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Building Greenhouse Biowaste Facilities

14 November 2010 No Comment

Company: Envirepel Energy Inc.

Founder and CEO: Anthony Arand

Based: Vista

Year founded: 2005

Funding: private investors

Number of employees: 200 to 300 by 2008

What they do: Design and build electricity generators powered by biomass – such as wood shavings, tree trimmings and landfill waste. In some projects, the excess steam generated by the facility will be recycled to grow organic vegetables in greenhouses on a large farm.

Current project: $3 million project in Vista to build a generator, which will convert biomass into electricity. The 42,000 square foot facility will generate two megawatts, enough to power 1,500 homes. SDG&E will harness this electricity in 2007.

Future projects: $160 million project in Fallbrook, which combines a biomass generator with an organic farm. The generator will be the largest biomass plant in the state, with 90 megawatts, enough to power 70,000 homes. The plant will run on 1 million tons of wood and food waste – about a quarter of what San Diego puts into landfills each year, said Arand.

An adjacent 63-acre farm and greenhouse, using water recycled from the plant, will grow organic tomatoes for the restaurant market. The farm will also serve as a sanctuary for native bird species. This project, coming online in 2008, will sell electricity to SDG&E.

Envirepel is also building two more facilities at the Ramona Landfill site and the Los Coyotes Indian reservation, to operate in 2008.

Price competition: Biomass electricity is cheaper and cleaner than other forms of electricity on the market. Estimated prices, according to Arand: conventional electricity: 14 cents/kilowatt. Natural gas: 14 cents/kilowatt. Biowaste: 7 cents/kilowatt.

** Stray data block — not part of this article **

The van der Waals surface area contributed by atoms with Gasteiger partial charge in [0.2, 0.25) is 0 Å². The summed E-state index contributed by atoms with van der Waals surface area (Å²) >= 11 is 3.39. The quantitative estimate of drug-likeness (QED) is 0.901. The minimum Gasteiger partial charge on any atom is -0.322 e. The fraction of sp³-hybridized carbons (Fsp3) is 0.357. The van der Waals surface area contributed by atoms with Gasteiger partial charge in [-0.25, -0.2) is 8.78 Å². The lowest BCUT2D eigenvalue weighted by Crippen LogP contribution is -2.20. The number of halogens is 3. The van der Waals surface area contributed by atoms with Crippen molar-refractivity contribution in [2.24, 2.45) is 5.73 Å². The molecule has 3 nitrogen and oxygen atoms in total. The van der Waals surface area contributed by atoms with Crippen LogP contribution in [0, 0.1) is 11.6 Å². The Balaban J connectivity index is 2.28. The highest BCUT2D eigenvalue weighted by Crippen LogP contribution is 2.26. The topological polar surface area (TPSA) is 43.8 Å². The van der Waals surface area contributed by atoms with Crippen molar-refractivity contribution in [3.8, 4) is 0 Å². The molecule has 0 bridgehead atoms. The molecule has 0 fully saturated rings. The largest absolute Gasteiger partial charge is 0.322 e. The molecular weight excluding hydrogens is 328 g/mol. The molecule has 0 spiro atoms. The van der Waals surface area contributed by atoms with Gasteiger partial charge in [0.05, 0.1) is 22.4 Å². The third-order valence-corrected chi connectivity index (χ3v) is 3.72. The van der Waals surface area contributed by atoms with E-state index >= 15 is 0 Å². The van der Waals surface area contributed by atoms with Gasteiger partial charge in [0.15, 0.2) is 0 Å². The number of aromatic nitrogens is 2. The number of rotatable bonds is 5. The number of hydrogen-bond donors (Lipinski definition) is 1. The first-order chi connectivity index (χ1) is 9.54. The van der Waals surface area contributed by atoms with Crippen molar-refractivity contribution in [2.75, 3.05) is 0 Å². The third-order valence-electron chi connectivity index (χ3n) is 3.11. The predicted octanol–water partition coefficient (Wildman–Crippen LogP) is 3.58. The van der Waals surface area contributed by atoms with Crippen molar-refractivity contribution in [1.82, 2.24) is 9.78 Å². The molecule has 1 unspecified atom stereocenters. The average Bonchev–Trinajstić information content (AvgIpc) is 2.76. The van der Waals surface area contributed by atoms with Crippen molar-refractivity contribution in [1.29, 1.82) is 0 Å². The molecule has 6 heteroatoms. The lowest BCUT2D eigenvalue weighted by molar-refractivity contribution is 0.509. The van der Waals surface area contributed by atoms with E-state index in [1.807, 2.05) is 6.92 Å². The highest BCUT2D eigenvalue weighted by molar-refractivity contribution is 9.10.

How he got started: Arand is a second-generation “clean energy” engineer, with several patents to his name. He also specializes in organic fertilizers and chemicals. While building a test-farm to demonstrate organic chemicals, he designed a clean electricity generator fueled by the farm’s own biowaste to run the farm. Arand and his team realized that the generator – which produced cleaner and cheaper electricity — could be scaled up to run on an entire city’s biowaste, which would otherwise go to landfill.

Philosophy: “There are a lot of reasons to do this,” said Arand. “It’s environmentally sound, you minimize your use of resources, and you make money.”

Future vision: To help California – which has about 300 landfills — fulfill its vision of being a zero-waste state. By building electricity generators fueled by biowaste, “you never have to permit another landfill again,” said Arand. “That’s our goal.”

Web: envirepel.com
Follow Helen on Twitter @HelenChang

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